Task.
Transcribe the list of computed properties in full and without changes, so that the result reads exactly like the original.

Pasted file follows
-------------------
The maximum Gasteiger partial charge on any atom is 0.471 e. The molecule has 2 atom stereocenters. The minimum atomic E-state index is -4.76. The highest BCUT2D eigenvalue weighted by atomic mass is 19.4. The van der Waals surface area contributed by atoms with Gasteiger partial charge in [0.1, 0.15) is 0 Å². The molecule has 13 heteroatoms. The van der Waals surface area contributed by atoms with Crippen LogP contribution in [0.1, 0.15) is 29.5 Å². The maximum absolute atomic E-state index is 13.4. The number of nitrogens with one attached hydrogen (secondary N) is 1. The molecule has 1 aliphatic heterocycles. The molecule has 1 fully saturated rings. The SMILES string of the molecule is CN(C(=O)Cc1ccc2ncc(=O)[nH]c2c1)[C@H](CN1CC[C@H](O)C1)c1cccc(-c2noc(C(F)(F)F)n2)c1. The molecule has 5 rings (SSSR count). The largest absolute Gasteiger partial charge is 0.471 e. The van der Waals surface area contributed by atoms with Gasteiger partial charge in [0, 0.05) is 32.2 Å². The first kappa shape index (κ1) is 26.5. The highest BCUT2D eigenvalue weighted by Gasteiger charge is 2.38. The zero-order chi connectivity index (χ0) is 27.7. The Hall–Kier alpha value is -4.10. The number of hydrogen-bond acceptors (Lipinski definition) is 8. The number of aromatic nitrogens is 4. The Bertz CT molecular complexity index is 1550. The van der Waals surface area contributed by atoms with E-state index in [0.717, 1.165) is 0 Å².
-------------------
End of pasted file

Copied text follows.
The maximum Gasteiger partial charge on any atom is 0.471 e. The molecule has 2 atom stereocenters. The minimum atomic E-state index is -4.76. The highest BCUT2D eigenvalue weighted by atomic mass is 19.4. The van der Waals surface area contributed by atoms with Gasteiger partial charge in [0.1, 0.15) is 0 Å². The molecule has 13 heteroatoms. The van der Waals surface area contributed by atoms with Crippen LogP contribution in [0.1, 0.15) is 29.5 Å². The maximum absolute atomic E-state index is 13.4. The number of nitrogens with one attached hydrogen (secondary N) is 1. The molecule has 1 aliphatic heterocycles. The molecule has 1 fully saturated rings. The SMILES string of the molecule is CN(C(=O)Cc1ccc2ncc(=O)[nH]c2c1)[C@H](CN1CC[C@H](O)C1)c1cccc(-c2noc(C(F)(F)F)n2)c1. The molecule has 5 rings (SSSR count). The largest absolute Gasteiger partial charge is 0.471 e. The van der Waals surface area contributed by atoms with Gasteiger partial charge in [0, 0.05) is 32.2 Å². The first kappa shape index (κ1) is 26.5. The highest BCUT2D eigenvalue weighted by Gasteiger charge is 2.38. The zero-order chi connectivity index (χ0) is 27.7. The Hall–Kier alpha value is -4.10. The number of hydrogen-bond acceptors (Lipinski definition) is 8. The number of aromatic nitrogens is 4. The Bertz CT molecular complexity index is 1550. The van der Waals surface area contributed by atoms with E-state index in [0.717, 1.165) is 0 Å².